It was time for a change. That’s how Tiara Jenkins, 25, describes her decision to have bariatric surgery.
“I have been over weight my entire life. I’ve never been skinny. The last time I saw my weight on the scales I knew something needed to change,” said Jenkins, who weighed 445 pounds when she began her journey in February. A month later, she contacted IU Health Bariatric & Medical Weight Loss and started taking steps toward change.
The IU Health Medical Weight Loss Program specializes in treating the whole person. Before clients can have surgery, they spend about six months in nutritional, psychological and exercise counseling. Every patient must complete specific steps to prepare for surgery.
Jenkins began her journey by recognizing parts of her life that needed to change. It wasn’t just about her weight.
“I was definitely an over eater. I’d eat when I got bored, stressed . . .whatever. It slowed me down and held me back. When my friends went to Holiday World, I couldn’t go because I couldn’t fit onto the rides,” said the 2010 Avon High School graduate.
“I’ve tried self diets on and off for years. At one point I took medication and the side effects were worse than being overweight.” And there were setbacks to her diets – when her younger sister died, she was so emotionally distraught that food was her comfort.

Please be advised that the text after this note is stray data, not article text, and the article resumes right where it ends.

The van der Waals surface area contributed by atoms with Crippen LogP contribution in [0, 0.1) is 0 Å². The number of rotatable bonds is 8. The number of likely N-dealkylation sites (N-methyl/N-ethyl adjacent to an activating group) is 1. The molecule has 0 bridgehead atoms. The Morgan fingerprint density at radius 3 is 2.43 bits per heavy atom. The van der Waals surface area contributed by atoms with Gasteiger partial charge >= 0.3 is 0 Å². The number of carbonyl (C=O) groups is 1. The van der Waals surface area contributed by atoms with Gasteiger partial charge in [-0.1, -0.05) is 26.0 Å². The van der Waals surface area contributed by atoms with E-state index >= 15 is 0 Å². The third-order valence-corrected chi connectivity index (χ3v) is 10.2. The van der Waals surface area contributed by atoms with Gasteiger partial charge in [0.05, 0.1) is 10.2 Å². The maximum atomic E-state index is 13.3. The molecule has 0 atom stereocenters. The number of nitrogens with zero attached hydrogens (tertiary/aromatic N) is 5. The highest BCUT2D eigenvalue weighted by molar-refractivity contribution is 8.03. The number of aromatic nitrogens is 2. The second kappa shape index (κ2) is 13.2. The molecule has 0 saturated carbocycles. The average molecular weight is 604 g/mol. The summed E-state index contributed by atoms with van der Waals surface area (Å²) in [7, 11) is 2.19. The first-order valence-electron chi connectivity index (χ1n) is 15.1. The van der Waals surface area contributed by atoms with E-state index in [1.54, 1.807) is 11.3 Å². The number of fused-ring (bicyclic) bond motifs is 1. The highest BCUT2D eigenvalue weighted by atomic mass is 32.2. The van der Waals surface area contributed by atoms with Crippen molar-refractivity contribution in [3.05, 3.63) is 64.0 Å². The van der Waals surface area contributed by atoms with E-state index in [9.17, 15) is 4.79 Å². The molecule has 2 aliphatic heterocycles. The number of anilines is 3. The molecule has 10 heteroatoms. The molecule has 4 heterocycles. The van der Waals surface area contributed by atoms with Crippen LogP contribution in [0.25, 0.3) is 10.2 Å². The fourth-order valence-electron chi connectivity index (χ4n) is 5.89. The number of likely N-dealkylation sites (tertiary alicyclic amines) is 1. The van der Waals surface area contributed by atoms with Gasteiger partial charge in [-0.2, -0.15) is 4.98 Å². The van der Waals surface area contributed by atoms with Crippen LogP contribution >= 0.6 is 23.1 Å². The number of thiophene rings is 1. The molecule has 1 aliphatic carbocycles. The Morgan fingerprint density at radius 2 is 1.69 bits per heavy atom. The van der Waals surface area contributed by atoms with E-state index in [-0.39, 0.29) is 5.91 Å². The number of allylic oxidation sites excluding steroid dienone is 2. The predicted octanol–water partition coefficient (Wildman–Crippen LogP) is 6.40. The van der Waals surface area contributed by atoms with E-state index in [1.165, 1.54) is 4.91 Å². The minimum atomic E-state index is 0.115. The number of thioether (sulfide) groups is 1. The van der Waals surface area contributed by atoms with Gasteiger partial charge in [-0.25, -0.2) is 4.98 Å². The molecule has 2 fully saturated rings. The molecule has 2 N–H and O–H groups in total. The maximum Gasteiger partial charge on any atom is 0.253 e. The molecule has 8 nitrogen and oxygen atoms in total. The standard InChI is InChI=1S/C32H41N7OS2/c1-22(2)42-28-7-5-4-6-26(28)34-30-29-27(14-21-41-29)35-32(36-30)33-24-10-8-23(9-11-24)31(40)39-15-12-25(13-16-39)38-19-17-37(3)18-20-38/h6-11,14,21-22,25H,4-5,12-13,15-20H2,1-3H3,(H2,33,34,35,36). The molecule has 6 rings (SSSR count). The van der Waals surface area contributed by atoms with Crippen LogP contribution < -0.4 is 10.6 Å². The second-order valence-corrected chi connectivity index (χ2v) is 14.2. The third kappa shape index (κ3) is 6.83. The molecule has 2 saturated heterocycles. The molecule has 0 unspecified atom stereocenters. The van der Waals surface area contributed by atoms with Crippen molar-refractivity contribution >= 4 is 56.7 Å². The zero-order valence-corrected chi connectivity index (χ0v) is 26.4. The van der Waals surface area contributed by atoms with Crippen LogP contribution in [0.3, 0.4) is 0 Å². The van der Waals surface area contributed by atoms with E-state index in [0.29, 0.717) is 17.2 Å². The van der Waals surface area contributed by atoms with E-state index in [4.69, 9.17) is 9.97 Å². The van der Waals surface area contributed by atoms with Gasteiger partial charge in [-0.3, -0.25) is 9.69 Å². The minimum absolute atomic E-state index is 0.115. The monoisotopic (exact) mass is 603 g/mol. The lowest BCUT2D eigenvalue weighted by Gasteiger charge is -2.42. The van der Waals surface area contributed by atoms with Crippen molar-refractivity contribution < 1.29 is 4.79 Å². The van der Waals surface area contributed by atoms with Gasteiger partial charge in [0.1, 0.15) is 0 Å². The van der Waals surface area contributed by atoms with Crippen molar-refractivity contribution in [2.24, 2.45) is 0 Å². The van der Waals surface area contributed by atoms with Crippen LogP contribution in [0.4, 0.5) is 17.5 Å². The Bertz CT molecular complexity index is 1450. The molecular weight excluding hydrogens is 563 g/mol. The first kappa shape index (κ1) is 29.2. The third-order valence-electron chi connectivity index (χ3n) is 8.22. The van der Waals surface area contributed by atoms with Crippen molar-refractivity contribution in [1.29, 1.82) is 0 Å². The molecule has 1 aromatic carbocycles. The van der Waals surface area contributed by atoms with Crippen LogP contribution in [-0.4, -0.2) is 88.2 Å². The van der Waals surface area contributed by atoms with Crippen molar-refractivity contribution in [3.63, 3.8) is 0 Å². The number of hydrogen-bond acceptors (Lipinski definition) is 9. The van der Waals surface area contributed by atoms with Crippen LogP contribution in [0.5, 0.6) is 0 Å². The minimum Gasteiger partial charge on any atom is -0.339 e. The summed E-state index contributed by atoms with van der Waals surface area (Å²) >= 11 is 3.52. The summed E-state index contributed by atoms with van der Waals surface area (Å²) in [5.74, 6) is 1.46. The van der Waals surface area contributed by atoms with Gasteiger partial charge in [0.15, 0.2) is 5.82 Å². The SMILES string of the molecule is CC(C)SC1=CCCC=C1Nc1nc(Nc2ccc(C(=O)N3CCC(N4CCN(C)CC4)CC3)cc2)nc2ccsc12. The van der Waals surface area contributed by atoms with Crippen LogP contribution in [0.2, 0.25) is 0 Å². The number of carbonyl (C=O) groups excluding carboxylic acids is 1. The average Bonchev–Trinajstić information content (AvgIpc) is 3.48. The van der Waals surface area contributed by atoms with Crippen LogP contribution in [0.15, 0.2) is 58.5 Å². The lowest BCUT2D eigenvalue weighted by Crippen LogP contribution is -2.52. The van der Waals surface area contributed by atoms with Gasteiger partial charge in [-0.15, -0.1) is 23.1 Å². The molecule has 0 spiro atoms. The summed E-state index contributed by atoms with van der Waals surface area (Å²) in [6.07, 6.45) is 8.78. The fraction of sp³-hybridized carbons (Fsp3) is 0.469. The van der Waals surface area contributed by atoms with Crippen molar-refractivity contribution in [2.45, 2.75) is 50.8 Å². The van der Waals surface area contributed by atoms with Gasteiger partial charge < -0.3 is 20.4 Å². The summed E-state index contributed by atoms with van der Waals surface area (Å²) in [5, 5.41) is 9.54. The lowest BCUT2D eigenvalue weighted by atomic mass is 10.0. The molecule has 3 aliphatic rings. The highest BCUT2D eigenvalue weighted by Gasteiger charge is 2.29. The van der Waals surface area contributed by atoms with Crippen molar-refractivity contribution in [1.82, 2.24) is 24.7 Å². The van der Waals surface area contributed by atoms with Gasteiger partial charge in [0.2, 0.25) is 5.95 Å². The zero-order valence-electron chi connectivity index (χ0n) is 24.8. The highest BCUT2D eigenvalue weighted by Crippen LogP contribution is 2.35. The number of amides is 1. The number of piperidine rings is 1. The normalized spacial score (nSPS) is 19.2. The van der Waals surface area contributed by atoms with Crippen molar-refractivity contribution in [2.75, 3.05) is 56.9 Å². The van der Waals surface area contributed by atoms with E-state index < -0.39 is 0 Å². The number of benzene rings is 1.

The education process leading up to surgery has helped Jenkins recognize the patterns of overeating and how to make different decisions.
“The hardest thing is not running to food for every little thing. I don’t eat fast food, junk food. Instead of saying ‘I can’t have it,’ I say ‘I choose not to have it,’” said Jenkins, an aspiring photographer.
To stay focused, she keeps a daily routine that includes, eating three balanced meals, walking on trails around her home, working out at the gym, and creating crafts.
“I’ve started working on a lot of puzzles and I frame them when they’re completed. It’s sort of a way to mark my progress,” said Jenkins. She also surrounds herself with a network of supportive family and friends.
Since she started the process at 445 pounds, she has lost about 20 pounds in preparation for surgery. If all goes as planned she will have Roux-en-Y gastric bypass sometime around Christmas. The procedure basically shrinks her stomach so she will fill full more quickly than when her stomach was the original size. Before the procedure, she will have a surgical consultation with her doctor, IU Health physician Ambar Banerjee.
“What am I looking forward to the most? I want to get a tent, a new car and take off for a year,” said Jenkins. “I want to go on an expedition, and take pictures every place I go. With my weight now, I couldn’t keep up with that.”
-- By T.J. Banes, Associate Senior Journalist at IU Health.
Reach Banes via email at T.J. Banes or on Twitter @tjbanes.